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Logo of ccrsClin Colon Rectal SurgInstructions for AuthorsSubscribeAboutEditorial Board
Clin Colon Rectal Surg. 2008 November; 21(4): 263–272.
PMCID: PMC2780251
Polyps and Polyposis Coli
Guest Editor Janice F. Rafferty M.D.

Extracolonic Manifestations of Hereditary Colorectal Cancer Syndromes


Familial colorectal adenocarcinoma (CRC) accounts for ~15 to 20% of CRC. Of these, hereditary nonpolyposis colorectal cancer (HNPCC) and familial adenomatous polyposis (FAP) represent the most common hereditary syndromes associated with CRC, followed by other less common diseases including juvenile polyposis (JP) and Peutz–Jeghers syndrome (PJS). Extracolonic manifestations are common in each of these syndromes having significant implications for surveillance and management in at-risk individuals. The authors review the most common and clinically relevant extracolonic manifestations for each of these syndromes focusing on incidence, presentation, genotype/phenotype correlations, and management (including surveillance) strategies.

Keywords: Hereditary polyposis, colorectal cancer, extracolonic manifestations

Familial colorectal cancer (CRC) accounts for ~15 to 20% of all CRC in the United States. These include patients with well-defined hereditary syndromes as well as those with clear familial association to cancer, but without a defined hereditary pattern.1 Among those with hereditary syndromes, hereditary nonpolyposis colorectal cancer (HNPCC) or Lynch syndrome represents ~2 to 3% of all CRC, followed by familial adenomatous polyposis (FAP) accounting for ~1% of CRC in the United States.2 Other less common syndromes have been described including juvenile polyposis (JP), and Peutz–Jeghers syndrome (PJS). The specific genetic features involved in these syndromes have relevant implications for diagnosis, surveillance, and management of CRC in this population of patients as described in other sections of this issue.

Many of these hereditary syndromes can have extracolonic manifestations including the development of benign and malignant tumors. Although extracolonic manifestations are less common, they can be the first manifestation of an inherited syndrome as occurs with selected patients with HNPCC and, in many cases can be a leading cause of disease-related mortality as in patients with FAP. The rarity of these manifestations often limits our ability to guide management in these patients. However, an increasing understanding of the genetic mechanisms involved in each of these syndromes, the genotype/phenotype correlations and the information gained from large registry data has helped guide diagnostic, surveillance, and management strategies.1,2

In this article, we will outline frequent and clinically relevant extracolonic manifestations of the most common CRC hereditary syndromes. We will focus on the indications for surveillance and diagnostic testing, genotype/phenotype correlations, as well as on current guidelines for management including prophylactic surgery, and how the presence of these extracolonic manifestations should be incorporated in decision-making strategies.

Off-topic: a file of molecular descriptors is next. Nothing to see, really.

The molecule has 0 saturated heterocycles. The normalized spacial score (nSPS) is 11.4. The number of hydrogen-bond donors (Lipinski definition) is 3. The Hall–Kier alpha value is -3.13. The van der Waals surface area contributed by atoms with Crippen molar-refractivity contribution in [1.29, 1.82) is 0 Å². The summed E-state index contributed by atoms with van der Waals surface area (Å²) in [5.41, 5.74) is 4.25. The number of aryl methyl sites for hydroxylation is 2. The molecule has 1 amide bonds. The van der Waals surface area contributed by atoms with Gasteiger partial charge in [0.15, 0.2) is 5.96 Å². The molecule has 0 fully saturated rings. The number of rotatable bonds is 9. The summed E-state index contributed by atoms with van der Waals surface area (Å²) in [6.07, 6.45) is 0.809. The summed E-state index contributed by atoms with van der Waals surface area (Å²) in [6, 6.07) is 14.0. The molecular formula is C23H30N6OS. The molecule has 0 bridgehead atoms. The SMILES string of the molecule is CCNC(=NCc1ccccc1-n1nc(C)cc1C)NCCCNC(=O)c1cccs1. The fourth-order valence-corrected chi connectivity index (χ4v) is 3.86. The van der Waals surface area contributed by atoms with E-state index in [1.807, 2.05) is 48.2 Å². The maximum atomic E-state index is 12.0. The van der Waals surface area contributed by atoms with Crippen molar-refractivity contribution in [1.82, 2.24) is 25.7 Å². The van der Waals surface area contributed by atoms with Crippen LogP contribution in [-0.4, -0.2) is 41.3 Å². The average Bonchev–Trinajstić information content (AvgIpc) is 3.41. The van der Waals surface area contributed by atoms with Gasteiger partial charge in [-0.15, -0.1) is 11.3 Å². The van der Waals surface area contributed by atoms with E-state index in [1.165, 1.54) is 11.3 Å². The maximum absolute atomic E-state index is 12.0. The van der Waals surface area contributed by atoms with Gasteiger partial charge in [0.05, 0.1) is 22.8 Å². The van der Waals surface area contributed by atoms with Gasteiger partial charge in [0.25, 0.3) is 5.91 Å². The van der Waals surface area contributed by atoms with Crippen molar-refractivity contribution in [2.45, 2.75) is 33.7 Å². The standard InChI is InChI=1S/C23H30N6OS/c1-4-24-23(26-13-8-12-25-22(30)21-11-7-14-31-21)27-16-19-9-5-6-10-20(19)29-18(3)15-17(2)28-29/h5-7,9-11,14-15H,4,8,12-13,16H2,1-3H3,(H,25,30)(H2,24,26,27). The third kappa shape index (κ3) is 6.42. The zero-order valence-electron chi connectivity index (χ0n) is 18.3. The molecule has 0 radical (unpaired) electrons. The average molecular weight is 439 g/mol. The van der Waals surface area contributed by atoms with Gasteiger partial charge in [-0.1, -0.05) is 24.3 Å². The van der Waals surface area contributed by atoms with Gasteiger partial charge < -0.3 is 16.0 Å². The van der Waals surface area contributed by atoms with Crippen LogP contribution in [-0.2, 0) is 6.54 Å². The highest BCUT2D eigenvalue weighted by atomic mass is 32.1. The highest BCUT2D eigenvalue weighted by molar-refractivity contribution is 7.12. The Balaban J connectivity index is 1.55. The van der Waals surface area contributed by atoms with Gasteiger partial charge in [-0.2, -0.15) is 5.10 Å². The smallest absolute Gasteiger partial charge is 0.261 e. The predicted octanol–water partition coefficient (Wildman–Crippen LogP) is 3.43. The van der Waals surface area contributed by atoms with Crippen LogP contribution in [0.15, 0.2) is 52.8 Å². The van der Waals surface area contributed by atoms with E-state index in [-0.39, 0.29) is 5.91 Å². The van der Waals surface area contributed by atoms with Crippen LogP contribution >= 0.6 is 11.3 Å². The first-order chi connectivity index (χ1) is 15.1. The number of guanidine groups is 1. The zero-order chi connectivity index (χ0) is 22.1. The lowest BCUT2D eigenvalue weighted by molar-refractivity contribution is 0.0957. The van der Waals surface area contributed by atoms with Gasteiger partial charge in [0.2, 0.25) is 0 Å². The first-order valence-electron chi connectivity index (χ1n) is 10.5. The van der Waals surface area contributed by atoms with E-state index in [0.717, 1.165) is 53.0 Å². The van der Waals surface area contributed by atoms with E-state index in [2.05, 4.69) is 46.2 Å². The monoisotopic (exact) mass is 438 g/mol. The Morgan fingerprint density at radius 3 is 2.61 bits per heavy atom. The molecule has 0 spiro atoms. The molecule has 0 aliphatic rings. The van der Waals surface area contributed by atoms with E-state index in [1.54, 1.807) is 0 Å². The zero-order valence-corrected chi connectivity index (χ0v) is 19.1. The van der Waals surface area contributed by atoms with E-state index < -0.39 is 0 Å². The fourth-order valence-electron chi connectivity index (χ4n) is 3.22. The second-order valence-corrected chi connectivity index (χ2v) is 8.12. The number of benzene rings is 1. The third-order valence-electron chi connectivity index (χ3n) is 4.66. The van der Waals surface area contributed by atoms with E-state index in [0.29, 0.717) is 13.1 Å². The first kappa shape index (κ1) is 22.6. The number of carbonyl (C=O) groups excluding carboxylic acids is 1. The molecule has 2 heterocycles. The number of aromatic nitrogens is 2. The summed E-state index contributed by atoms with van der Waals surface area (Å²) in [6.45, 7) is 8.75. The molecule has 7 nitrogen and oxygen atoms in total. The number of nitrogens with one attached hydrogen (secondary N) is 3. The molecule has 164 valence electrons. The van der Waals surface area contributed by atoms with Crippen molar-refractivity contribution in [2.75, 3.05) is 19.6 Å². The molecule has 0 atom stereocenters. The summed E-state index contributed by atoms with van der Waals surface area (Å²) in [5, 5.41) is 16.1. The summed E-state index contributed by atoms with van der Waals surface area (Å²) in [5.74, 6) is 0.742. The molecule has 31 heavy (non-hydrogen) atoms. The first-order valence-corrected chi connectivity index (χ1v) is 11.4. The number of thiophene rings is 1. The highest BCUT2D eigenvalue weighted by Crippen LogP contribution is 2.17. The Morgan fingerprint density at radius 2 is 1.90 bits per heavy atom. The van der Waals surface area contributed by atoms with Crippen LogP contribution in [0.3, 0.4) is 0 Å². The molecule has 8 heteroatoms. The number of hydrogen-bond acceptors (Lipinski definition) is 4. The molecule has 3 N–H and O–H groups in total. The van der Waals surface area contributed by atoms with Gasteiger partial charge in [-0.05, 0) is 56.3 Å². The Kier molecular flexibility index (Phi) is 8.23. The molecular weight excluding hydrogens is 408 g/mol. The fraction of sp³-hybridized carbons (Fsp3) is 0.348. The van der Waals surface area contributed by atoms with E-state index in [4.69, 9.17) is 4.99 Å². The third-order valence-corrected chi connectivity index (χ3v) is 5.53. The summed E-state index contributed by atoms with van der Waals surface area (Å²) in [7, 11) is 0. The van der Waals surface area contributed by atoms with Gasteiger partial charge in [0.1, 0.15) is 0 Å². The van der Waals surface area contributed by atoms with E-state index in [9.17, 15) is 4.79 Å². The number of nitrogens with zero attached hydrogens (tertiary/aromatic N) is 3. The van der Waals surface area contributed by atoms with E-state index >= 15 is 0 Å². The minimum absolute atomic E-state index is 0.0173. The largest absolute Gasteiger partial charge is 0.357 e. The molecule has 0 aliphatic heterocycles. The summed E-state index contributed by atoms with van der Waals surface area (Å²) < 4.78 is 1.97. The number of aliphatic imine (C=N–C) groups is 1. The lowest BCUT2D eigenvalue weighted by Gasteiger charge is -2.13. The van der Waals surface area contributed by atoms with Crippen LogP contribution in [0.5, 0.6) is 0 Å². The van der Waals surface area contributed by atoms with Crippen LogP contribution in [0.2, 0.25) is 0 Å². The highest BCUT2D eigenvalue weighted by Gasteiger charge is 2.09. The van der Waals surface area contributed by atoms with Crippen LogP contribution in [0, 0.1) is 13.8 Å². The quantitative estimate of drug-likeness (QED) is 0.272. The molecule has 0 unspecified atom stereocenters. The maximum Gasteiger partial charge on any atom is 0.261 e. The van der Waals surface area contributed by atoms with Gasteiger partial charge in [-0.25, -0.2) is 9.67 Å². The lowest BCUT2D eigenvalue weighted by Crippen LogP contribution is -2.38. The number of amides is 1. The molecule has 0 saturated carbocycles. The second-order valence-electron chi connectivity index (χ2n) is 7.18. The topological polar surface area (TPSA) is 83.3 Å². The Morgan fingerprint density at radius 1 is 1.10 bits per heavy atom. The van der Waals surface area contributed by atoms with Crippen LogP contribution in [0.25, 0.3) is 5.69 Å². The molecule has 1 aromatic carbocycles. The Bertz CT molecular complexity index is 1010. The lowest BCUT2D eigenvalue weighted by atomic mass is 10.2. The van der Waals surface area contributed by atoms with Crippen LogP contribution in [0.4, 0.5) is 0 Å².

FAP is a hereditary syndrome of autosomal dominant inheritance caused by a germline mutation in the adenomatous polyposis coli (APC) gene in chromosome 5. It is characterized by the presence of hundreds to thousands adenomatous polyps in the colon and rectum with progression to CRC if left untreated. Approximately 70 to 80% of affected individuals have a family history of FAP and 20 to 30% will present as new mutations.3 Typically, adenomatous polyps develop during the second decade of life and progress over time leading to CRC at a median age of 39 years.4

Both benign and malignant extracolonic manifestations are common in FAP patients. The most common extracolonic manifestations with FAP are upper gastrointestinal polyps, including gastroduodenal adenomas that can progress to cancer, and fundic gland polyps. Other less common extraintestinal malignancies include thyroid, brain, adrenal, hepatic (hepatoblastoma), and pancreatobiliary tumors. Benign tumors or lesions have also been described including desmoid tumors, lipomas, fibromas, sebaceous and epidermoid cysts, osteomas, dental abnormalities, and congenital hypertrophy of the retinal pigment epithelium (CHRPE), among others.5

As guidelines for surveillance and the indications and timing of prophylactic colectomy have been better defined, a reduced risk of CRC-related mortality has been achieved. Despite this, affected individuals have a lower life expectancy than patients in the general population.6 Among FAP patients, the risk of death is higher than in the general population (3-fold); disease-related mortality is caused more commonly by upper gastrointestinal malignancies followed by desmoid tumors and perioperative complications.6,7 Hence, adequate surveillance and management of these lesions is essential. Similarly, presentation of extracolonic manifestations can help establish an early diagnosis of FAP in at-risk patients who have not yet developed colorectal polyposis.

Specific genotype/phenotype correlations in patients with FAP (Table 1) can guide management in circumstances in which no definite recommendations have been established.8,9,10,11,12,13,14,15,16,17,18,19,20 To date, only few genotype/phenotype correlations have been identified. In addition, there is no evidence-based data validating this approach and there may be inter- and intrafamilial variation among families and individuals carrying the same mutation.5

Table 1